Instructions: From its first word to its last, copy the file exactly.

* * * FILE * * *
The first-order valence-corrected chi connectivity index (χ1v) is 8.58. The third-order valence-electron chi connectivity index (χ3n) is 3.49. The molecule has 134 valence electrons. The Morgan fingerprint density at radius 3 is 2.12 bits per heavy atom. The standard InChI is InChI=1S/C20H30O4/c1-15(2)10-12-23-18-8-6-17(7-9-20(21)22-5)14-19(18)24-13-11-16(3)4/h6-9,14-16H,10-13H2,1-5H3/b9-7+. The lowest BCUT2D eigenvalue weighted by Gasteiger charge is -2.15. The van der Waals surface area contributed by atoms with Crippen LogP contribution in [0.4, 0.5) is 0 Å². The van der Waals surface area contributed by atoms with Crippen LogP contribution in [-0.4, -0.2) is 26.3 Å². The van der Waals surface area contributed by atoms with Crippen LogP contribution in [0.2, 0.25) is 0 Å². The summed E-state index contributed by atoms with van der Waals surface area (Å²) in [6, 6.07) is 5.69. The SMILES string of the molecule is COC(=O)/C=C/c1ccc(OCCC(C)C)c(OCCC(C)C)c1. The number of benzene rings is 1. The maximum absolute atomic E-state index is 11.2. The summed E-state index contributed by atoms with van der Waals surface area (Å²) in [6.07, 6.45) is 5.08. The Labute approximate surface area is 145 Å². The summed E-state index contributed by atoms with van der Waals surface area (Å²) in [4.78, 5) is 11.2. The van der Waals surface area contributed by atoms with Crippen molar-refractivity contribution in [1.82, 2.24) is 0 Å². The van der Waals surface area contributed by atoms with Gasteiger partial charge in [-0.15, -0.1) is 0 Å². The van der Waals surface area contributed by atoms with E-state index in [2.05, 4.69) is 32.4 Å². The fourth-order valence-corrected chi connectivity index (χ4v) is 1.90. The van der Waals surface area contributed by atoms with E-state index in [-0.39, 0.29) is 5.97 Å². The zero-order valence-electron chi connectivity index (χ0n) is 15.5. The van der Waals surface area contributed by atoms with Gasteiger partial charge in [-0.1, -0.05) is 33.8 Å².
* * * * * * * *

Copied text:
The first-order valence-corrected chi connectivity index (χ1v) is 8.58. The third-order valence-electron chi connectivity index (χ3n) is 3.49. The molecule has 134 valence electrons. The Morgan fingerprint density at radius 3 is 2.12 bits per heavy atom. The standard InChI is InChI=1S/C20H30O4/c1-15(2)10-12-23-18-8-6-17(7-9-20(21)22-5)14-19(18)24-13-11-16(3)4/h6-9,14-16H,10-13H2,1-5H3/b9-7+. The lowest BCUT2D eigenvalue weighted by Gasteiger charge is -2.15. The van der Waals surface area contributed by atoms with Crippen LogP contribution in [0.4, 0.5) is 0 Å². The van der Waals surface area contributed by atoms with Crippen LogP contribution in [-0.4, -0.2) is 26.3 Å². The van der Waals surface area contributed by atoms with Crippen LogP contribution in [0.2, 0.25) is 0 Å². The summed E-state index contributed by atoms with van der Waals surface area (Å²) in [6, 6.07) is 5.69. The SMILES string of the molecule is COC(=O)/C=C/c1ccc(OCCC(C)C)c(OCCC(C)C)c1. The number of benzene rings is 1. The maximum absolute atomic E-state index is 11.2. The summed E-state index contributed by atoms with van der Waals surface area (Å²) in [6.07, 6.45) is 5.08. The Labute approximate surface area is 145 Å². The summed E-state index contributed by atoms with van der Waals surface area (Å²) in [4.78, 5) is 11.2. The van der Waals surface area contributed by atoms with Crippen molar-refractivity contribution in [1.82, 2.24) is 0 Å². The van der Waals surface area contributed by atoms with Gasteiger partial charge in [-0.15, -0.1) is 0 Å². The van der Waals surface area contributed by atoms with E-state index in [2.05, 4.69) is 32.4 Å². The fourth-order valence-corrected chi connectivity index (χ4v) is 1.90. The van der Waals surface area contributed by atoms with E-state index in [-0.39, 0.29) is 5.97 Å². The zero-order valence-electron chi connectivity index (χ0n) is 15.5. The van der Waals surface area contributed by atoms with Gasteiger partial charge in [-0.1, -0.05) is 33.8 Å².